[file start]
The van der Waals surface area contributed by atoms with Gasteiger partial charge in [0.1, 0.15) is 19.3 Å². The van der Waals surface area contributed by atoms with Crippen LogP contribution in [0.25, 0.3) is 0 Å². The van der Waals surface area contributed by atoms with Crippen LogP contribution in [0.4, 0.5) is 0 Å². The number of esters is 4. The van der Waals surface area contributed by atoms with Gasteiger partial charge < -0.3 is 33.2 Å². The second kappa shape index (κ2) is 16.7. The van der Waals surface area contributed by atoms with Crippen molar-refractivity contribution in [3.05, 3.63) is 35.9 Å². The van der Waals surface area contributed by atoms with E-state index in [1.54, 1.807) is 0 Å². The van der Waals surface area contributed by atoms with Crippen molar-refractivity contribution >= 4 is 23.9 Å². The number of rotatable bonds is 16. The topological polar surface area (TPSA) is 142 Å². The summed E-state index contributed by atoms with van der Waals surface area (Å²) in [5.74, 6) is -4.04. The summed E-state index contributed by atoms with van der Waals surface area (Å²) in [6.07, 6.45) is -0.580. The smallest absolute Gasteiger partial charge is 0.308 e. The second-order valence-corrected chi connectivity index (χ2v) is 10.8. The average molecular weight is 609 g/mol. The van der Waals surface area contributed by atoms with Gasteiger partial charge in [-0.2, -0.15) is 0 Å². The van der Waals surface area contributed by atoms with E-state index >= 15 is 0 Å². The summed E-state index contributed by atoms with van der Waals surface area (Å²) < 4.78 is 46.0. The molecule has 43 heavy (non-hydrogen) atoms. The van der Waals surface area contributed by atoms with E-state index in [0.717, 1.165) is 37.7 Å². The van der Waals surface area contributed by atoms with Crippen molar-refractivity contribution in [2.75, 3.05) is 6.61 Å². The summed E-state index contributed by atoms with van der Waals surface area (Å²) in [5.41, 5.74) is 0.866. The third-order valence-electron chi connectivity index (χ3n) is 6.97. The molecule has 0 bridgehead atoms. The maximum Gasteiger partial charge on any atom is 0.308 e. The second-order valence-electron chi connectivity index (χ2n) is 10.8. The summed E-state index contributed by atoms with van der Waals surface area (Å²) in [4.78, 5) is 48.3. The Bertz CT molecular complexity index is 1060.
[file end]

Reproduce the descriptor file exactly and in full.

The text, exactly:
The van der Waals surface area contributed by atoms with Gasteiger partial charge in [0.1, 0.15) is 19.3 Å². The van der Waals surface area contributed by atoms with Crippen LogP contribution in [0.25, 0.3) is 0 Å². The van der Waals surface area contributed by atoms with Crippen LogP contribution in [0.4, 0.5) is 0 Å². The number of esters is 4. The van der Waals surface area contributed by atoms with Gasteiger partial charge < -0.3 is 33.2 Å². The second kappa shape index (κ2) is 16.7. The van der Waals surface area contributed by atoms with Crippen molar-refractivity contribution in [3.05, 3.63) is 35.9 Å². The van der Waals surface area contributed by atoms with E-state index in [1.54, 1.807) is 0 Å². The van der Waals surface area contributed by atoms with Crippen molar-refractivity contribution >= 4 is 23.9 Å². The number of rotatable bonds is 16. The topological polar surface area (TPSA) is 142 Å². The summed E-state index contributed by atoms with van der Waals surface area (Å²) in [5.74, 6) is -4.04. The summed E-state index contributed by atoms with van der Waals surface area (Å²) in [6.07, 6.45) is -0.580. The smallest absolute Gasteiger partial charge is 0.308 e. The second-order valence-corrected chi connectivity index (χ2v) is 10.8. The average molecular weight is 609 g/mol. The van der Waals surface area contributed by atoms with Gasteiger partial charge in [-0.2, -0.15) is 0 Å². The van der Waals surface area contributed by atoms with E-state index >= 15 is 0 Å². The summed E-state index contributed by atoms with van der Waals surface area (Å²) < 4.78 is 46.0. The molecule has 43 heavy (non-hydrogen) atoms. The van der Waals surface area contributed by atoms with E-state index in [0.717, 1.165) is 37.7 Å². The van der Waals surface area contributed by atoms with Crippen molar-refractivity contribution in [2.75, 3.05) is 6.61 Å². The summed E-state index contributed by atoms with van der Waals surface area (Å²) in [5.41, 5.74) is 0.866. The third-order valence-electron chi connectivity index (χ3n) is 6.97. The molecule has 0 bridgehead atoms. The maximum Gasteiger partial charge on any atom is 0.308 e. The second-order valence-electron chi connectivity index (χ2n) is 10.8. The summed E-state index contributed by atoms with van der Waals surface area (Å²) in [4.78, 5) is 48.3. The Bertz CT molecular complexity index is 1060.